A case study from on-road load handling

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Journal Title
Journal ISSN
Volume Title
School of Business | Master's thesis
Date
2019
Major/Subject
Mcode
Degree programme
Information and Service Management (ISM)
Language
en
Pages
76
Series
Abstract
This thesis is a research exploration into the commercial viability of advanced driver assistance services in the load handling industry, which eventually enable automation and autonomous activity. Commercial viability is important for understanding the rate of change as well as the capability for digital transformation in the industry. Ongoing trends support the addition of technology onto hardware; this research seeks to understand whether this is commercially viable. A case study method is used to deep-dive into the practicality from on-road load handling and the construction of advanced driver assistance services through the installation of software systems and external hardware. The case study company is a large original equipment manufacturer in the industry. A design science methodology is constructed and used, with the case study providing a research artifact for exploration. Main results conclude that technology costs are greater than the monetary value created for customers, stating that in the short-term advanced driver assistance services are not commercially viable. However, trends such as urbanization, digitalization and the declining skills of drivers in the load handling industry support the long-term vision of automation and autonomous activity; in addition, there is a strong demand pull from the customers for increased automation, which also support the construction of driver assistance services.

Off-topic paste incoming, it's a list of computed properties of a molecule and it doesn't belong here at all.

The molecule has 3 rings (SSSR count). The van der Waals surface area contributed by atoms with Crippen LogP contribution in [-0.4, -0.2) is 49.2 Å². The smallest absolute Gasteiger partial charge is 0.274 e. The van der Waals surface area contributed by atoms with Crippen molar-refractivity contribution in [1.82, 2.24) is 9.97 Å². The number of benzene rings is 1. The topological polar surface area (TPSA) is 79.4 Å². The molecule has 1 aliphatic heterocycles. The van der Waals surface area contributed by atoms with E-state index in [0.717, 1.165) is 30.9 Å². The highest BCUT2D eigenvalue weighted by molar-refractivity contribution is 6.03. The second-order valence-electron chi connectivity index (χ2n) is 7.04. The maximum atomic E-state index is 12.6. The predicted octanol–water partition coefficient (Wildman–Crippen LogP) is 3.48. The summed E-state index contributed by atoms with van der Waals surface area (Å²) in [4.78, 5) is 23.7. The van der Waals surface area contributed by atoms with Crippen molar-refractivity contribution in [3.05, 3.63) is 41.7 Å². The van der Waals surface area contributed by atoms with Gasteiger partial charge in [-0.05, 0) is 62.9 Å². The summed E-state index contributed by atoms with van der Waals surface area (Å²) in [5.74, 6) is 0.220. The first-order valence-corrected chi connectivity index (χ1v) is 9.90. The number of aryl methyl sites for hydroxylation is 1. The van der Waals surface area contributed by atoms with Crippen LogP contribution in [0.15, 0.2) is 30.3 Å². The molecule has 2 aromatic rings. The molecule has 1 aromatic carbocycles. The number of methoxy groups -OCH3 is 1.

Description
Thesis advisor
Finne, Max
Keywords
customer value, commercial viability, automation, autonomous
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